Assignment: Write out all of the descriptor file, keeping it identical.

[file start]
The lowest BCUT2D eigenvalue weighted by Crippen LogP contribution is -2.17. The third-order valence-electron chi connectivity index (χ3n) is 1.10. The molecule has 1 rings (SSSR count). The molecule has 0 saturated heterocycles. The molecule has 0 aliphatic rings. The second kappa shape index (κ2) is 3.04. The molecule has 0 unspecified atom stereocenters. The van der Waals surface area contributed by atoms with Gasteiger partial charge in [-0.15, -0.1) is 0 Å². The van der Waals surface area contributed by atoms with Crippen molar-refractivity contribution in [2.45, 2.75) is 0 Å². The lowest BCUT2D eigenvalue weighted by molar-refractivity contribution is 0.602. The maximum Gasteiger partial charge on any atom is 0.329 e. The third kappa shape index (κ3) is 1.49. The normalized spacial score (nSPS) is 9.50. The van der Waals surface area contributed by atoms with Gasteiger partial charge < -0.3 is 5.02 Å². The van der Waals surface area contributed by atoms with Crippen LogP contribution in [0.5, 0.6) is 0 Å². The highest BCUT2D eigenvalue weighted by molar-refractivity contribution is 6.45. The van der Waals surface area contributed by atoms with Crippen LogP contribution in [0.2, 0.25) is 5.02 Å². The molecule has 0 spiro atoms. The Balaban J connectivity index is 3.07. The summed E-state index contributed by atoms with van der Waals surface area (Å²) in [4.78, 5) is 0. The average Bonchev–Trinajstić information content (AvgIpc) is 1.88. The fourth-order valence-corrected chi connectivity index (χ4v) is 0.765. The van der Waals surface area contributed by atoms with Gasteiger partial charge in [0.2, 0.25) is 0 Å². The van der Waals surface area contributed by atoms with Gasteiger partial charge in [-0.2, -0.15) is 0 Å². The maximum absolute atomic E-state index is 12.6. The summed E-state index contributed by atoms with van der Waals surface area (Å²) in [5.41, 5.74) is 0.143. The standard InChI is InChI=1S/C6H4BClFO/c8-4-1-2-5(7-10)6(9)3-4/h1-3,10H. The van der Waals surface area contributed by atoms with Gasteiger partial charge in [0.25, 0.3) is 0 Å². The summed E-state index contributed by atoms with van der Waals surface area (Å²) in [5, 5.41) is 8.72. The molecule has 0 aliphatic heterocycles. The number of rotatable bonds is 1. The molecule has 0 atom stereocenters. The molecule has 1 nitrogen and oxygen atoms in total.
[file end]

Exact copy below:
The lowest BCUT2D eigenvalue weighted by Crippen LogP contribution is -2.17. The third-order valence-electron chi connectivity index (χ3n) is 1.10. The molecule has 1 rings (SSSR count). The molecule has 0 saturated heterocycles. The molecule has 0 aliphatic rings. The second kappa shape index (κ2) is 3.04. The molecule has 0 unspecified atom stereocenters. The van der Waals surface area contributed by atoms with Gasteiger partial charge in [-0.15, -0.1) is 0 Å². The van der Waals surface area contributed by atoms with Crippen molar-refractivity contribution in [2.45, 2.75) is 0 Å². The lowest BCUT2D eigenvalue weighted by molar-refractivity contribution is 0.602. The maximum Gasteiger partial charge on any atom is 0.329 e. The third kappa shape index (κ3) is 1.49. The normalized spacial score (nSPS) is 9.50. The van der Waals surface area contributed by atoms with Gasteiger partial charge < -0.3 is 5.02 Å². The van der Waals surface area contributed by atoms with Crippen LogP contribution in [0.5, 0.6) is 0 Å². The highest BCUT2D eigenvalue weighted by molar-refractivity contribution is 6.45. The van der Waals surface area contributed by atoms with Crippen LogP contribution in [0.2, 0.25) is 5.02 Å². The molecule has 0 spiro atoms. The Balaban J connectivity index is 3.07. The summed E-state index contributed by atoms with van der Waals surface area (Å²) in [4.78, 5) is 0. The average Bonchev–Trinajstić information content (AvgIpc) is 1.88. The fourth-order valence-corrected chi connectivity index (χ4v) is 0.765. The van der Waals surface area contributed by atoms with Gasteiger partial charge in [0.2, 0.25) is 0 Å². The van der Waals surface area contributed by atoms with Gasteiger partial charge in [-0.2, -0.15) is 0 Å². The maximum absolute atomic E-state index is 12.6. The summed E-state index contributed by atoms with van der Waals surface area (Å²) in [5.41, 5.74) is 0.143. The standard InChI is InChI=1S/C6H4BClFO/c8-4-1-2-5(7-10)6(9)3-4/h1-3,10H. The van der Waals surface area contributed by atoms with Gasteiger partial charge in [0.25, 0.3) is 0 Å². The summed E-state index contributed by atoms with van der Waals surface area (Å²) in [5, 5.41) is 8.72. The molecule has 0 aliphatic heterocycles. The number of rotatable bonds is 1. The molecule has 0 atom stereocenters. The molecule has 1 nitrogen and oxygen atoms in total.